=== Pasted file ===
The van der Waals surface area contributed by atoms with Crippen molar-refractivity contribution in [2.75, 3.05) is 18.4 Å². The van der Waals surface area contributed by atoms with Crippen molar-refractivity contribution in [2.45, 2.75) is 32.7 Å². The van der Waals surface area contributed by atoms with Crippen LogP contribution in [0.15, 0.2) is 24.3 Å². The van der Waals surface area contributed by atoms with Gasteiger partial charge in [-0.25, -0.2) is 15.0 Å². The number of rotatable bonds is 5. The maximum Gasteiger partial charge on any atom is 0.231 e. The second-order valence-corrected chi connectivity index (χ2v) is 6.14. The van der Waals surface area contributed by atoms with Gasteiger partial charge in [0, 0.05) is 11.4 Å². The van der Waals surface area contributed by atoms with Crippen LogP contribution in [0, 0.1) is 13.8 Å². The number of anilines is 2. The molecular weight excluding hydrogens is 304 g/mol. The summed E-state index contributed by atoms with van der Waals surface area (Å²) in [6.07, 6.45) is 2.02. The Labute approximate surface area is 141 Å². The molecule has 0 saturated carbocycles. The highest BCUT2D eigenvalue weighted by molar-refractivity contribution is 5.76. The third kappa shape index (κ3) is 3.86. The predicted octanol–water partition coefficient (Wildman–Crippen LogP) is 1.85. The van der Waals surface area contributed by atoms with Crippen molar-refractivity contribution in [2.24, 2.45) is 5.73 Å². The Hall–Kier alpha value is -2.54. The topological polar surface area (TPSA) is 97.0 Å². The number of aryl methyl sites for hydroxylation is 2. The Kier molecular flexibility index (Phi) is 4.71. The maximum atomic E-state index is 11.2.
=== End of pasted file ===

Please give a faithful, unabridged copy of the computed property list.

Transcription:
The van der Waals surface area contributed by atoms with Crippen molar-refractivity contribution in [2.75, 3.05) is 18.4 Å². The van der Waals surface area contributed by atoms with Crippen molar-refractivity contribution in [2.45, 2.75) is 32.7 Å². The van der Waals surface area contributed by atoms with Crippen LogP contribution in [0.15, 0.2) is 24.3 Å². The van der Waals surface area contributed by atoms with Gasteiger partial charge in [-0.25, -0.2) is 15.0 Å². The number of rotatable bonds is 5. The maximum Gasteiger partial charge on any atom is 0.231 e. The second-order valence-corrected chi connectivity index (χ2v) is 6.14. The van der Waals surface area contributed by atoms with Gasteiger partial charge in [0, 0.05) is 11.4 Å². The van der Waals surface area contributed by atoms with Crippen LogP contribution in [0, 0.1) is 13.8 Å². The number of anilines is 2. The molecular weight excluding hydrogens is 304 g/mol. The summed E-state index contributed by atoms with van der Waals surface area (Å²) in [6.07, 6.45) is 2.02. The Labute approximate surface area is 141 Å². The molecule has 0 saturated carbocycles. The highest BCUT2D eigenvalue weighted by molar-refractivity contribution is 5.76. The third kappa shape index (κ3) is 3.86. The predicted octanol–water partition coefficient (Wildman–Crippen LogP) is 1.85. The van der Waals surface area contributed by atoms with Crippen molar-refractivity contribution in [2.24, 2.45) is 5.73 Å². The Hall–Kier alpha value is -2.54. The topological polar surface area (TPSA) is 97.0 Å². The number of aryl methyl sites for hydroxylation is 2. The Kier molecular flexibility index (Phi) is 4.71. The maximum atomic E-state index is 11.2.